How to improve cybersecurity in the healthcare sector
Over the last two years, the healthcare sector has been the number 1 target for hackers who have attempted to attack health centers or even the health department of an entire country. The industry faces threats such as ransomware that blocks the whole healthcare system, deceptive techniques such as phishing, or breaches of sensitive data.
MSPs and healthcare centers need to be aligned and act proactively in order to protect themselves from these risks. This strategy enables them to achieve endpoint protection and damage control in the event of a cyberattack. But what steps can be taken to strengthen cybersecurity in the healthcare sector?
Healthcare personnel need to adopt good cybersecurity practices. If the medical staff at healthcare centers receive basic training on how to use secure passwords or how to identify potential threats based on fraudulent messages and social engineering such as phishing; or if the administration incorporates multi-factor authentication (MFA), security will improve significantly in the sector.
Regular backups of all systems are essential. In an industry where there is a huge amount of sensitive data such as patient records or the medical staff's own database, recovering lost data is key. Storing a copy of the data in multiple locations, both in the Cloud and offline, avoids having to pay a ransom to cybercriminals to recover data.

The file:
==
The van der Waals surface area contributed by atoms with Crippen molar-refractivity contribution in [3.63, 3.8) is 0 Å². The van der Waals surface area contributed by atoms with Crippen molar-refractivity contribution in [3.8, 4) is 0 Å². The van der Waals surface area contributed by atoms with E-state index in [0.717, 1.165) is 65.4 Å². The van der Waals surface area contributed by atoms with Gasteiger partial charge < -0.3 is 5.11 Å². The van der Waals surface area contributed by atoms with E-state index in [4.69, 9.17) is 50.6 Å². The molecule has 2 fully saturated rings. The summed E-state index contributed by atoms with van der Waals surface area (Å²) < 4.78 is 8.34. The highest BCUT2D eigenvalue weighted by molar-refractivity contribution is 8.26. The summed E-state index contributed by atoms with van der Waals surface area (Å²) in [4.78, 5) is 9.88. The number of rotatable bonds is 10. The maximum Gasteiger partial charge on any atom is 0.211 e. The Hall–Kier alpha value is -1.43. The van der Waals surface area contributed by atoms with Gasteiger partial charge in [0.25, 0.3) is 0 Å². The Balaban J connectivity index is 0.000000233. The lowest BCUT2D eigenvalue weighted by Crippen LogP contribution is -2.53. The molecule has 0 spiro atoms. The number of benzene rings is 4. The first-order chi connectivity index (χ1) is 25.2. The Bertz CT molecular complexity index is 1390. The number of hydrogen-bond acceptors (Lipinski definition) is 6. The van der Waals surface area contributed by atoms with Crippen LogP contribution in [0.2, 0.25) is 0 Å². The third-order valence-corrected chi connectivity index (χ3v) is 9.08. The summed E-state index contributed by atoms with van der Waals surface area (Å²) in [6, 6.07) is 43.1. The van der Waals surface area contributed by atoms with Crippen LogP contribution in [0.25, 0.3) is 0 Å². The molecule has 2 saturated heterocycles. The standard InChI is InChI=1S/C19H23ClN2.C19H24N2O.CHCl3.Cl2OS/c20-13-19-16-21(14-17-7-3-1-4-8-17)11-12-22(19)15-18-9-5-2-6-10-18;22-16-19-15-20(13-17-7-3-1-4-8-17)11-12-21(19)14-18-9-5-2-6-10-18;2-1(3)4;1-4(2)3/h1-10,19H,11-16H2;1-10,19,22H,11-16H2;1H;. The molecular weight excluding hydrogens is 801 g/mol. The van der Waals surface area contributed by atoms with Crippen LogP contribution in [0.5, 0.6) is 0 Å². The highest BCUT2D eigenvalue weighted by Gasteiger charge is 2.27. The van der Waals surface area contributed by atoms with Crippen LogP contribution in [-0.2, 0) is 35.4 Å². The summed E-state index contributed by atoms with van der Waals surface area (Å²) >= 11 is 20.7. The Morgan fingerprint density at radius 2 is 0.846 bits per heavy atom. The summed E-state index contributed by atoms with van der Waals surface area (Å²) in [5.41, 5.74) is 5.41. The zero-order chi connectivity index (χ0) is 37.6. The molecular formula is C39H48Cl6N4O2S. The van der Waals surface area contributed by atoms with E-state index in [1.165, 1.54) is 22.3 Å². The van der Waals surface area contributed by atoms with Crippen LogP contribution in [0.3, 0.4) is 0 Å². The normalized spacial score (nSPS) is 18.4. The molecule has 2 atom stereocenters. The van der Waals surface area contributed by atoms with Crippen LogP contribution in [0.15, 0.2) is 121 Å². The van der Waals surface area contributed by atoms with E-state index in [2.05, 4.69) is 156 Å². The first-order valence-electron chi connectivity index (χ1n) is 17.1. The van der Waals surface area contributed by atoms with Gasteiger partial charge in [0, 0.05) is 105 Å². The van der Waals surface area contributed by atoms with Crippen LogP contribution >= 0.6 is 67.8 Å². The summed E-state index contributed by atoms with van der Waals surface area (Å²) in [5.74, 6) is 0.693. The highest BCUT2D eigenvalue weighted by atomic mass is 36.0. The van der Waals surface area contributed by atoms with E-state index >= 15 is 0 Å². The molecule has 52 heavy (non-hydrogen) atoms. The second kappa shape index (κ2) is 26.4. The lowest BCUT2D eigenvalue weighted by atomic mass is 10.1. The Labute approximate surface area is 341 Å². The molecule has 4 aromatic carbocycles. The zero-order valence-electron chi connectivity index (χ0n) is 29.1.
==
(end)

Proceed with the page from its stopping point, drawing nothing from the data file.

Keeping all devices up to date, both hardware and software. The use of outdated PCs, as well as operating systems and antivirus without the latest updates installed, represent a major cybersecurity breach that hackers could exploit to attack the database. Using advanced devices and managed service providers in the Cloud would make healthcare centers more resilient to these types of threats. Healthcare centers need to deploy an advanced solution that incorporates a strong layer of prevention, detection, and response to potential advanced threats (EDR). If they lack full protection at the endpoint, all other initiatives may fall short.
La Clinique Les Trois Soleils is a prime example of implementing a secure strategy in health centers. When France was in lockdown during the pandemic, the center continued most of its activities on-site and remotely, as the R&D department needed to access the center’s network database off-site, which posed a risk in data protection. Faced with this challenge, the clinic adopted a unified cybersecurity platform incorporating firewalls, Wi-Fi security solutions, and multi-factor authentication (MFA) so that employees could work securely.
This decision enhanced security thanks to the connection established between the clinic's firewall and the provider's virtual firewall hosted in the data center. The firewall located within the data center is replicated and its inherent security offers an additional guarantee. Thus, data remains physically within the clinic and only remote access is allowed. Moreover, employees who were working from home could easily identify themselves via MFA, not to mention the improved performance level offered by relying on an external data center in terms of streamlining work processes or team meetings.